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Mason students offer mixed reactions to the passing of Colin Powell, the first Black secretary of state.


Former Secretary of State Colin Powell died on Oct. 18 after contracting a breakthrough case of COVID-19. Although fully vaccinated, he suffered from a blood cancer known as multiple myeloma that compromised his immune system. He was 84.

Powell began his career in the United States Army, where he reached the rank of general. He went on to become the national security advisor under Ronald Reagan and then served as the chairman of the Joint Chiefs of Staff.

Powell served as secretary of state under President George W. Bush from 2001 to 2005, when he resigned. He was the first Black Secretary of State 

Most Mason students are too young to remember when Powell held office, but many are still familiar with the name.

Senior Nicole Mezher was upset when she heard about his passing. She attended Colin Powell Elementary School in Centreville, Va.

Mezher recounted the time Powell visited her elementary school. 

“He visited and was very kind, polite and inspiring. He would shake each kid’s hand and give us a smile, as though we were generals also … [I] hope he’s at rest now,” she said.

Another student, junior Jessica Smith, also had positive things to say about Powell. 

“He was a great soldier, and he understood the importance of education,” she said.

Smith also stated that she had wished Colin Powell had run for president. Powell declined presidential runs in 1996 and 2000, despite popularity in both political parties.

“He was a born leader,” Smith said. “He will be missed, and I give my condolences to his widow.”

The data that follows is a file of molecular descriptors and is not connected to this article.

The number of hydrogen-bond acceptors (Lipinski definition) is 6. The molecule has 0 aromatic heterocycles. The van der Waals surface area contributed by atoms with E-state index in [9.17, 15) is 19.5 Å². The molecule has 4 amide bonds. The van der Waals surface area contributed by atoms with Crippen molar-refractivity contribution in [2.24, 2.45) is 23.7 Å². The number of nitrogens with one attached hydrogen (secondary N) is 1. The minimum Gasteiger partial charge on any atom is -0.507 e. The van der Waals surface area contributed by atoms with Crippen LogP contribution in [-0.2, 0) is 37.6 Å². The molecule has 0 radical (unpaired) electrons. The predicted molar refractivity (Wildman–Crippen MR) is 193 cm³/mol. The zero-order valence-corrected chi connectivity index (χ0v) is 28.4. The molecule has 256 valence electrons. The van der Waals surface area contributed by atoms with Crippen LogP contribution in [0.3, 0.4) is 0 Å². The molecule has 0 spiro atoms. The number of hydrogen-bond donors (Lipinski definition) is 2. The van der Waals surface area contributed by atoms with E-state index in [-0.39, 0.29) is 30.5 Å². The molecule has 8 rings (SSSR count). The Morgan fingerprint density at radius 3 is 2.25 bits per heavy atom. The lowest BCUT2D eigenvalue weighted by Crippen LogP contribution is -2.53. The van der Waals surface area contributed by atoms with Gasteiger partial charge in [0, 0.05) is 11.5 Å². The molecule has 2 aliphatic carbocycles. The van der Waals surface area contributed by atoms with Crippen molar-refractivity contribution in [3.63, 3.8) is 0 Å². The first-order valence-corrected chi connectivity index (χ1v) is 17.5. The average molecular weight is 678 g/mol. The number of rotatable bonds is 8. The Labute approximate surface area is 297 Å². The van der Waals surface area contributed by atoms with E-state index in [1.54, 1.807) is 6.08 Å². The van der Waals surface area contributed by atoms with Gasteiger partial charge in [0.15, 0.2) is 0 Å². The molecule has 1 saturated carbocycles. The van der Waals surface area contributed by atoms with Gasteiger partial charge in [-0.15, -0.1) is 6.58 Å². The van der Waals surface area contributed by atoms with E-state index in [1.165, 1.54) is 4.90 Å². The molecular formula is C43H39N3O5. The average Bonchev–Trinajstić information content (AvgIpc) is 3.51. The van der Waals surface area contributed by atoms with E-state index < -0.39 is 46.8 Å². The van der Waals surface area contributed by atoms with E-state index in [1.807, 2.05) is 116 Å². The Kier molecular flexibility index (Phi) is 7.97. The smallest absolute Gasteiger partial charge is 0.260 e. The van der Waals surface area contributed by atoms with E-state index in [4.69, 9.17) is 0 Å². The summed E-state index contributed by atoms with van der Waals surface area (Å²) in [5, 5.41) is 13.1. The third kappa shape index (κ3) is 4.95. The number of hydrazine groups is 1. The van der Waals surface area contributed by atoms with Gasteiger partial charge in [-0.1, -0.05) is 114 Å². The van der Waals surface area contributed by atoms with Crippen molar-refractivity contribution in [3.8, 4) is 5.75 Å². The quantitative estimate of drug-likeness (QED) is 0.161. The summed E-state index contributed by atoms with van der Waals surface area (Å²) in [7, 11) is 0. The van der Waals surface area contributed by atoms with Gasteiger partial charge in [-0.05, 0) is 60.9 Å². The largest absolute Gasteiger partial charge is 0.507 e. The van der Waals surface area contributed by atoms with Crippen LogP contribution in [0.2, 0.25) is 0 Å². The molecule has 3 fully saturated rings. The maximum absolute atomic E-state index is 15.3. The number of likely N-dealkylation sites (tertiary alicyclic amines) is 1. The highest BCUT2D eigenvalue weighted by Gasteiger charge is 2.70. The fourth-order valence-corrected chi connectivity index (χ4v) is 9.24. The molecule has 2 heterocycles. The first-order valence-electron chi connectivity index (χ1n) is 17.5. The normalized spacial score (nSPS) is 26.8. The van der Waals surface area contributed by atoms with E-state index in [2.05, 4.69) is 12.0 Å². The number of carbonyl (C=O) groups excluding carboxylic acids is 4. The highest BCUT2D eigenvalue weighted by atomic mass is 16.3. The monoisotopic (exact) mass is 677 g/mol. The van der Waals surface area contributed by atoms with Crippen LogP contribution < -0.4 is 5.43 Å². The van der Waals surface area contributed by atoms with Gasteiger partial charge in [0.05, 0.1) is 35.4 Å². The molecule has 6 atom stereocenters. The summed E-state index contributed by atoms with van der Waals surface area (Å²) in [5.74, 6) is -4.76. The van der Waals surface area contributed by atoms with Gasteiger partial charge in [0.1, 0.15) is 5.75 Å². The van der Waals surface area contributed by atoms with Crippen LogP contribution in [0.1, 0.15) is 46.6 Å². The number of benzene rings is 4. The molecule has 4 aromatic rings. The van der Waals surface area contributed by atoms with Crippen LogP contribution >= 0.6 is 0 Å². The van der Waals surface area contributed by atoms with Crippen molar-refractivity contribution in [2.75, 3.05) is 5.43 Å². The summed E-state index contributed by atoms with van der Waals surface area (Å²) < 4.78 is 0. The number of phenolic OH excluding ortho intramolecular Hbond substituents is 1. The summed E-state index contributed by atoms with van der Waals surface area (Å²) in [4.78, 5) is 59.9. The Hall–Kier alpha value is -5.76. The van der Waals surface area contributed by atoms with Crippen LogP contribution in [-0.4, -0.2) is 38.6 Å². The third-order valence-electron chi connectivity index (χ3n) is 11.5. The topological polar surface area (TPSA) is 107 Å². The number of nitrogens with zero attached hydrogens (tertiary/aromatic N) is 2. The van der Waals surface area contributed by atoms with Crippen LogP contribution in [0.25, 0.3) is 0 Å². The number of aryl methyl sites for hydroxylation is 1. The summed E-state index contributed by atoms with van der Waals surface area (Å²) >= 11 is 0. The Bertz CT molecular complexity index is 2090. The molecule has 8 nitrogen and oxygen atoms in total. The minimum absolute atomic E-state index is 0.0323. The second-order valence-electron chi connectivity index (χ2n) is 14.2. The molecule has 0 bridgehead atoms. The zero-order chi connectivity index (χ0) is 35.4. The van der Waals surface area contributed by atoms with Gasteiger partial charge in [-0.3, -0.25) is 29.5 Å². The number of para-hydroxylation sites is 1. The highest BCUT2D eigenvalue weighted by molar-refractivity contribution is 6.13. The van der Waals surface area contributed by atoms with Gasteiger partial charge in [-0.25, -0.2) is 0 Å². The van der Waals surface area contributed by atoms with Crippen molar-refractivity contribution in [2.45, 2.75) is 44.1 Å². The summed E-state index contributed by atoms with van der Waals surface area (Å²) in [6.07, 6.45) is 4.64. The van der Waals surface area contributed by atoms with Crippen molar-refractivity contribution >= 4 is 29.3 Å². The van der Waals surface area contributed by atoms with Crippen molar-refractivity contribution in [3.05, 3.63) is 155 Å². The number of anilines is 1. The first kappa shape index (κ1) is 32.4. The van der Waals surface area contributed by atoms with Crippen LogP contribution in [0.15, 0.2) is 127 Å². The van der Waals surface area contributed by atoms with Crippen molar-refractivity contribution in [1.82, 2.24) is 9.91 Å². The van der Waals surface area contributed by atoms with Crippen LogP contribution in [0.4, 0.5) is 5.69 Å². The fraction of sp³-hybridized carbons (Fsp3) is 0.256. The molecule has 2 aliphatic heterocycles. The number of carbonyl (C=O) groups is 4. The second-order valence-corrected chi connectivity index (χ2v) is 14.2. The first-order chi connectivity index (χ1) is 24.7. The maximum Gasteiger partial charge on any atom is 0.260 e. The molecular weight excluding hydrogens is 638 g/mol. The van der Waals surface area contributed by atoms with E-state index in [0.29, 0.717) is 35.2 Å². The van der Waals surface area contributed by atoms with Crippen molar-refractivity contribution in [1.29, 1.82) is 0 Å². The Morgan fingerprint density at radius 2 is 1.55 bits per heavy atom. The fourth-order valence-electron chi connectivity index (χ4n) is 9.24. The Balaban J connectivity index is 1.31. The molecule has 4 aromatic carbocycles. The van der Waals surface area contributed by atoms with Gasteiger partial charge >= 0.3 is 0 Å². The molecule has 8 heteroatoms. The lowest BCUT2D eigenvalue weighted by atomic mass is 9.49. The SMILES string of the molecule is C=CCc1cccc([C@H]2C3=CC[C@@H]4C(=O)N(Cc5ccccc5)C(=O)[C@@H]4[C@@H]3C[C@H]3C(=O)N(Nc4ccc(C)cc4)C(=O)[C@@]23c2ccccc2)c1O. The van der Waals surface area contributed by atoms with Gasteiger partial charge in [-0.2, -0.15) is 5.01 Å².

Not all students offered such kind words, though. Senior Steven Porte commented that Powell’s passing had “no big impact” on his life. He acknowledged that Powell was a very accomplished person but later added that “he also did a lot of not so great things.”

Powell was instrumental in building the case for the 2003 invasion of Iraq. He warned the United Nations Security Council that Saddam Hussein was in possession of biological weapons to garner international support.

Brandon Converso-Toth, a junior, said “He failed to double check intel at the cost of millions of lives regardless of nationality.”

Converso-Toth said that Powell should have faced criminal charges for his actions. “Justice was never served,” he said.

Marcel Gautreau, an economics Ph.D. candidate and the Vice President of GMU Young Americans for Liberty, also shared this sentiment.

“Those defending Colin Powell’s legacy are fawning over an architect of the multi-year aggression and brutalization of the Iraqi people whose primary objection to the Iraq war was that it didn’t have enough co-sponsors,” Gautreau  said. “If Colin Powell was a man of principle, I shudder to think what those principles are.”

Despite his controversial legacy, Powell was a highly decorated statesman. Among his many awards and recognitions, he received two Presidential Medals of Freedom, the Congressional Gold Medal and the Ronald Reagan Freedom Award.